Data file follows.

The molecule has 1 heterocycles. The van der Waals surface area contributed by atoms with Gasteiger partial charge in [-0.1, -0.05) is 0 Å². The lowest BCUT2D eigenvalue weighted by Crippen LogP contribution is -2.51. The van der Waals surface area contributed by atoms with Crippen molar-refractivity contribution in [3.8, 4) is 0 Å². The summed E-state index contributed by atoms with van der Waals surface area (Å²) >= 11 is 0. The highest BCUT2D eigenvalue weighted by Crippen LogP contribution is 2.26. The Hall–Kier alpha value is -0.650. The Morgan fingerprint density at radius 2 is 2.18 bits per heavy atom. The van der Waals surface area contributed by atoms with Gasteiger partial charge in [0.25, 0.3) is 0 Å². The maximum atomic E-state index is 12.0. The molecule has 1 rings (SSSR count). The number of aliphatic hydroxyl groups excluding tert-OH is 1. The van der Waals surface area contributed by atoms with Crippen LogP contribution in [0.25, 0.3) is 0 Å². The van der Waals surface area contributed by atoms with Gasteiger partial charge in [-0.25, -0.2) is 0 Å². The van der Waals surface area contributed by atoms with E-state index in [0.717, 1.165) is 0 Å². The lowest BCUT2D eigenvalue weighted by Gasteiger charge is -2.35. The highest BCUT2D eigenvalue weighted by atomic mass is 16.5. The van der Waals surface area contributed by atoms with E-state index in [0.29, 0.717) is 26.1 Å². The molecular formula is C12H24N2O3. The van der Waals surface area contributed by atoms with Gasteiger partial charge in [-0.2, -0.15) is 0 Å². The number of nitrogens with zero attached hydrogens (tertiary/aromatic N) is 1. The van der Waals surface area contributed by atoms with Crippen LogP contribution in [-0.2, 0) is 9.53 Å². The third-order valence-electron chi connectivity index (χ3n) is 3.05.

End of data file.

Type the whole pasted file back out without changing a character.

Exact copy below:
The molecule has 1 heterocycles. The van der Waals surface area contributed by atoms with Gasteiger partial charge in [-0.1, -0.05) is 0 Å². The lowest BCUT2D eigenvalue weighted by Crippen LogP contribution is -2.51. The van der Waals surface area contributed by atoms with Crippen molar-refractivity contribution in [3.8, 4) is 0 Å². The summed E-state index contributed by atoms with van der Waals surface area (Å²) >= 11 is 0. The highest BCUT2D eigenvalue weighted by Crippen LogP contribution is 2.26. The Hall–Kier alpha value is -0.650. The Morgan fingerprint density at radius 2 is 2.18 bits per heavy atom. The van der Waals surface area contributed by atoms with Gasteiger partial charge in [0.25, 0.3) is 0 Å². The maximum atomic E-state index is 12.0. The molecule has 1 rings (SSSR count). The number of aliphatic hydroxyl groups excluding tert-OH is 1. The van der Waals surface area contributed by atoms with Crippen LogP contribution in [0.25, 0.3) is 0 Å². The van der Waals surface area contributed by atoms with Gasteiger partial charge in [-0.25, -0.2) is 0 Å². The van der Waals surface area contributed by atoms with E-state index in [0.717, 1.165) is 0 Å². The lowest BCUT2D eigenvalue weighted by Gasteiger charge is -2.35. The highest BCUT2D eigenvalue weighted by atomic mass is 16.5. The van der Waals surface area contributed by atoms with E-state index in [0.29, 0.717) is 26.1 Å². The molecular formula is C12H24N2O3. The van der Waals surface area contributed by atoms with Gasteiger partial charge in [-0.2, -0.15) is 0 Å². The number of nitrogens with zero attached hydrogens (tertiary/aromatic N) is 1. The van der Waals surface area contributed by atoms with Crippen LogP contribution in [-0.2, 0) is 9.53 Å². The third-order valence-electron chi connectivity index (χ3n) is 3.05.